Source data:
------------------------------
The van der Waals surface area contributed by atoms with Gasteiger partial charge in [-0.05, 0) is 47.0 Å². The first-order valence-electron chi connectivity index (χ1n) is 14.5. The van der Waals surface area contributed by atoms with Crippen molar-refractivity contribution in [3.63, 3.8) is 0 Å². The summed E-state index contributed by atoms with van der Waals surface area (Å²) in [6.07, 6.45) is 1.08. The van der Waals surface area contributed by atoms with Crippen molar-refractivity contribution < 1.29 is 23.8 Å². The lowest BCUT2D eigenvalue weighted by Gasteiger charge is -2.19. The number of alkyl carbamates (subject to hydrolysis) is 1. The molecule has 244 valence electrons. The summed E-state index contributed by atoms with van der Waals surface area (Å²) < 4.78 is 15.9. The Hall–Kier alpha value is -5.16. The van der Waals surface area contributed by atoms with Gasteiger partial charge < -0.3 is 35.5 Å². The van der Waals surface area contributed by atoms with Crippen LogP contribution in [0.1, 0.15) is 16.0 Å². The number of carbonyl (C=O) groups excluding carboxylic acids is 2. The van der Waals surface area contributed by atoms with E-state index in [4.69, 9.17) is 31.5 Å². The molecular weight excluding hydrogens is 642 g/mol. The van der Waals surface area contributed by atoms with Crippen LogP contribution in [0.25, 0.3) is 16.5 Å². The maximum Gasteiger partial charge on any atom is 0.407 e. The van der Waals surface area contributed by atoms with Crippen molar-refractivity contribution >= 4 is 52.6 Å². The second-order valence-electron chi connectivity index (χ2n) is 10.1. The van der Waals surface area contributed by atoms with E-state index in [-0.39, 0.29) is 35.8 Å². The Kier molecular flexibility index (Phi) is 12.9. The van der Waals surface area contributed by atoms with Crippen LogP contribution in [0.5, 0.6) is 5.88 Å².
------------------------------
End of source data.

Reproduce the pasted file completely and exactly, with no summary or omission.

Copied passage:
The van der Waals surface area contributed by atoms with Gasteiger partial charge in [-0.05, 0) is 47.0 Å². The first-order valence-electron chi connectivity index (χ1n) is 14.5. The van der Waals surface area contributed by atoms with Crippen molar-refractivity contribution in [3.63, 3.8) is 0 Å². The summed E-state index contributed by atoms with van der Waals surface area (Å²) in [6.07, 6.45) is 1.08. The van der Waals surface area contributed by atoms with Crippen molar-refractivity contribution < 1.29 is 23.8 Å². The lowest BCUT2D eigenvalue weighted by Gasteiger charge is -2.19. The number of alkyl carbamates (subject to hydrolysis) is 1. The molecule has 244 valence electrons. The summed E-state index contributed by atoms with van der Waals surface area (Å²) < 4.78 is 15.9. The Hall–Kier alpha value is -5.16. The van der Waals surface area contributed by atoms with Gasteiger partial charge < -0.3 is 35.5 Å². The van der Waals surface area contributed by atoms with Crippen LogP contribution in [0.1, 0.15) is 16.0 Å². The number of carbonyl (C=O) groups excluding carboxylic acids is 2. The van der Waals surface area contributed by atoms with E-state index in [4.69, 9.17) is 31.5 Å². The molecular weight excluding hydrogens is 642 g/mol. The van der Waals surface area contributed by atoms with Crippen LogP contribution in [0.25, 0.3) is 16.5 Å². The maximum Gasteiger partial charge on any atom is 0.407 e. The van der Waals surface area contributed by atoms with Crippen molar-refractivity contribution >= 4 is 52.6 Å². The second-order valence-electron chi connectivity index (χ2n) is 10.1. The van der Waals surface area contributed by atoms with E-state index in [-0.39, 0.29) is 35.8 Å². The Kier molecular flexibility index (Phi) is 12.9. The van der Waals surface area contributed by atoms with Crippen LogP contribution in [0.5, 0.6) is 5.88 Å².